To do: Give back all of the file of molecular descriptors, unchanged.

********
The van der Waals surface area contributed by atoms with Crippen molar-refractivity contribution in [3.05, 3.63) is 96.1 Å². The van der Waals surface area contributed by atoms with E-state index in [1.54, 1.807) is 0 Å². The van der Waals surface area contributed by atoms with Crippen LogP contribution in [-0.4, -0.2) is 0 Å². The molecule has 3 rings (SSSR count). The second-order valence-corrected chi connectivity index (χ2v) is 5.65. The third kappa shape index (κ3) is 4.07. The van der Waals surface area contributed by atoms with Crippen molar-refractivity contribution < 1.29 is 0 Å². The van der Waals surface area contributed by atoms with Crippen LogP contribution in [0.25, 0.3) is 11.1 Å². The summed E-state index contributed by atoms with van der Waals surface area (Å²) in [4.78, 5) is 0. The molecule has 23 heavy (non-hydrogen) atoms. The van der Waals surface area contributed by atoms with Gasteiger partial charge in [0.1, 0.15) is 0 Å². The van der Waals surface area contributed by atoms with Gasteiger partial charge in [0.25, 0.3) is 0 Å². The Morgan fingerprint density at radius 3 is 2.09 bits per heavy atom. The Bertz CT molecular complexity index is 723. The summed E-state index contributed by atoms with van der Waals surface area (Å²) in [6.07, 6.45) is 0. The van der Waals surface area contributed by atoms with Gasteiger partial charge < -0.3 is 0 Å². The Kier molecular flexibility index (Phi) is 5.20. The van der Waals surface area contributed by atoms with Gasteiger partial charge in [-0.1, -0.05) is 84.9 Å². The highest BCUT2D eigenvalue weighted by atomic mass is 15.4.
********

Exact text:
The van der Waals surface area contributed by atoms with Crippen molar-refractivity contribution in [3.05, 3.63) is 96.1 Å². The van der Waals surface area contributed by atoms with E-state index in [1.54, 1.807) is 0 Å². The van der Waals surface area contributed by atoms with Crippen LogP contribution in [-0.4, -0.2) is 0 Å². The molecule has 3 rings (SSSR count). The second-order valence-corrected chi connectivity index (χ2v) is 5.65. The third kappa shape index (κ3) is 4.07. The van der Waals surface area contributed by atoms with Crippen molar-refractivity contribution < 1.29 is 0 Å². The van der Waals surface area contributed by atoms with Crippen LogP contribution in [0.25, 0.3) is 11.1 Å². The summed E-state index contributed by atoms with van der Waals surface area (Å²) in [4.78, 5) is 0. The molecule has 23 heavy (non-hydrogen) atoms. The van der Waals surface area contributed by atoms with Gasteiger partial charge in [0.1, 0.15) is 0 Å². The van der Waals surface area contributed by atoms with Gasteiger partial charge in [0.25, 0.3) is 0 Å². The Morgan fingerprint density at radius 3 is 2.09 bits per heavy atom. The Bertz CT molecular complexity index is 723. The summed E-state index contributed by atoms with van der Waals surface area (Å²) in [6.07, 6.45) is 0. The van der Waals surface area contributed by atoms with Gasteiger partial charge < -0.3 is 0 Å². The Kier molecular flexibility index (Phi) is 5.20. The van der Waals surface area contributed by atoms with Gasteiger partial charge in [-0.1, -0.05) is 84.9 Å². The highest BCUT2D eigenvalue weighted by atomic mass is 15.4.